Building local food systems through a food sovereignty lens, harnessing the right of people to control their own food systems, may enhance healthy food access and increase the consumption of fruits and vegetables in local communities. While research to date has described the outcomes of various multilevel, multicomponent food systems interventions, no known literature reviews to date have systematically examined food system interventions and dietary and health outcomes through the context of a food sovereignty lens. Utilization of a food sovereignty framework allows for the incorporation of key food systems and community-based concepts in the food environment literature. The purpose of this systematic review was to describe and summarize the efficacy of community-based local food system interventions, using the food sovereignty framework, for both pediatric and adult populations and their impact on health behaviors and physiological outcomes. We searched for peer-reviewed articles using Scopus, PubMed, PsychInfo and CINAHL databases and identified 11 articles that met the inclusion criteria for this study. Seven studies found that food systems interventions had a significant positive effect on improving health outcomes, three had null findings and one had null or negative results. Two studies utilized a community-based participatory approach. The most successful interventions involved community-based engagement involving multiple aspects of the food system and involving both children and adults for maximum impact. Our results inform how community-based food systems interventions can be guided by food sovereignty principles to improve health outcomes, such as body weight and fruit and vegetable intake, for both pediatric and adult populations.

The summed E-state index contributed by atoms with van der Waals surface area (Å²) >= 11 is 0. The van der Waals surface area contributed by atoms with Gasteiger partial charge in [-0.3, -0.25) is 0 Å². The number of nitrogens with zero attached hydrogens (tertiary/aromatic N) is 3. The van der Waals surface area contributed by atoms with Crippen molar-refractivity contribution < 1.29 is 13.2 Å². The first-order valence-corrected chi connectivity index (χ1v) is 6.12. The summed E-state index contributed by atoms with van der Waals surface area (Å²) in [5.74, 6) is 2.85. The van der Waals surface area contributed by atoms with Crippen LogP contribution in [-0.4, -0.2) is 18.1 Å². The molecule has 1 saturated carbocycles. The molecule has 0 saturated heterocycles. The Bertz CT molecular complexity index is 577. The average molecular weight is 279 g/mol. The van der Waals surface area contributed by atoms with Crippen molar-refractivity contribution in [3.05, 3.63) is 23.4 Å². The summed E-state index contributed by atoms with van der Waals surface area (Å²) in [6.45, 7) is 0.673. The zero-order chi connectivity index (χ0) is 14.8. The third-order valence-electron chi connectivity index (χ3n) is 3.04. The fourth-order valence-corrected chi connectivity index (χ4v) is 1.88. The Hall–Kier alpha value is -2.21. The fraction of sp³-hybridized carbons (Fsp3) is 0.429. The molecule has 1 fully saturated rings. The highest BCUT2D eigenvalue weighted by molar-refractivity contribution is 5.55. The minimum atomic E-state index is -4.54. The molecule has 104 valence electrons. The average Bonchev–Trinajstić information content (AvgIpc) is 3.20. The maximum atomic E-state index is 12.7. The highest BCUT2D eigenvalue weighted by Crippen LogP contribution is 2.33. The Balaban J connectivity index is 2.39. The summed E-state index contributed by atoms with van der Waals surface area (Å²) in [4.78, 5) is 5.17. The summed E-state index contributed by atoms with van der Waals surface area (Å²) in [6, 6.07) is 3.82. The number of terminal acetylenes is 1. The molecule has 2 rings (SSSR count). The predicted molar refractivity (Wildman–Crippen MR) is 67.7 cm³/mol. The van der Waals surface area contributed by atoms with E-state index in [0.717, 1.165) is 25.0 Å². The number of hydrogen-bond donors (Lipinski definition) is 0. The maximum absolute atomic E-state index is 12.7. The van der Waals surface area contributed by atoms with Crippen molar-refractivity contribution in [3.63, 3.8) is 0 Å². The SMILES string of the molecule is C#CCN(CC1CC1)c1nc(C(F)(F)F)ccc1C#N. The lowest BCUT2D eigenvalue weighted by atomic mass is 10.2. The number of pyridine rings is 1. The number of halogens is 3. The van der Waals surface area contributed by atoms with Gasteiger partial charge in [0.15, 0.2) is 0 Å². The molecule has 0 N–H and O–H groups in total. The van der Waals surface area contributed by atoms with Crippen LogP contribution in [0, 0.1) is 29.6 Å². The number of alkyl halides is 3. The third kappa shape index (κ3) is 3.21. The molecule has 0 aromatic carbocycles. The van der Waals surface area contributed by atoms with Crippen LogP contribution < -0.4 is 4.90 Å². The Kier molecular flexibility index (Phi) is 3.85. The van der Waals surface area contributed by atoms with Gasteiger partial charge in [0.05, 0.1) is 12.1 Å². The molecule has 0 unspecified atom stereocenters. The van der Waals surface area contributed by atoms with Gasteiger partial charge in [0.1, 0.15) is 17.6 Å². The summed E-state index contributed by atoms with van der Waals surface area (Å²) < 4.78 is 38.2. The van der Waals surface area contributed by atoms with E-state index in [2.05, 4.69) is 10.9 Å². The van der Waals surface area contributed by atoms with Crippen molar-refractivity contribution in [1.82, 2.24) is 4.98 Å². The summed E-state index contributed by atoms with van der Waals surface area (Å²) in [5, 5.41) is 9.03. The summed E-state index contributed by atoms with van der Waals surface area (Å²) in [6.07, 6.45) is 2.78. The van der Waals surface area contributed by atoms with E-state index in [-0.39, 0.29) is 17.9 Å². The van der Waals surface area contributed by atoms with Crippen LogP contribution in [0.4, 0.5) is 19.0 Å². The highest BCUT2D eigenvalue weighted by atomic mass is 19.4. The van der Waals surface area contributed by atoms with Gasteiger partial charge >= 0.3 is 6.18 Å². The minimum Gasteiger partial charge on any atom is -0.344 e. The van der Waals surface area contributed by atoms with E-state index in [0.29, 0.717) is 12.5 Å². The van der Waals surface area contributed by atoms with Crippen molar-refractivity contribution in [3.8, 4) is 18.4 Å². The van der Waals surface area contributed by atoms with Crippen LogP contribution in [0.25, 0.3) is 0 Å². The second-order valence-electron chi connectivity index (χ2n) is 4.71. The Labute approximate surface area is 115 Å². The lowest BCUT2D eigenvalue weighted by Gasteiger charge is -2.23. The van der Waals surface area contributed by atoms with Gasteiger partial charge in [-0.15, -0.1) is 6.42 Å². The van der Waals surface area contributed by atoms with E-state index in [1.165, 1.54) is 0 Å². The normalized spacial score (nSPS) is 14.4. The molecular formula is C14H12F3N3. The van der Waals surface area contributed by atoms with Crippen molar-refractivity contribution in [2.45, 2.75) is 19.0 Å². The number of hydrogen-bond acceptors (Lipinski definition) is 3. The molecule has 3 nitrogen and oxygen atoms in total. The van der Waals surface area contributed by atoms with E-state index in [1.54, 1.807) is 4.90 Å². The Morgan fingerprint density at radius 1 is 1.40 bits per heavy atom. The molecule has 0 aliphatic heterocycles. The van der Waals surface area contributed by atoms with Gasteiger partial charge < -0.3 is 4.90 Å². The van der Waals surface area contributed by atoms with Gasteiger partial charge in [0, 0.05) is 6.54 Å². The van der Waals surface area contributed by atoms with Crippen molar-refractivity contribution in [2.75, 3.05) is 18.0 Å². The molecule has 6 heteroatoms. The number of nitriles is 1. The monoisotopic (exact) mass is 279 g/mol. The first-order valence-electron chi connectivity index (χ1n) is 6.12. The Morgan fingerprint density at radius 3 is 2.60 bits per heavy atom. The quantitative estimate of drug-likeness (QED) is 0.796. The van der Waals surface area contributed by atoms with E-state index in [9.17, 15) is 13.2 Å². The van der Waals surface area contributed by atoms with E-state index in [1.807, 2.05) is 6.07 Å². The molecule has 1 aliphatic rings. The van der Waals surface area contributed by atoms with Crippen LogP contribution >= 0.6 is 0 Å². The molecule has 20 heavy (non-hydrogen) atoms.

This article is published and distributed under the terms of the Oxford University Press, Standard Journals Publication Model (https://academic.oup.com/pages/standard-publication-reuse-rights)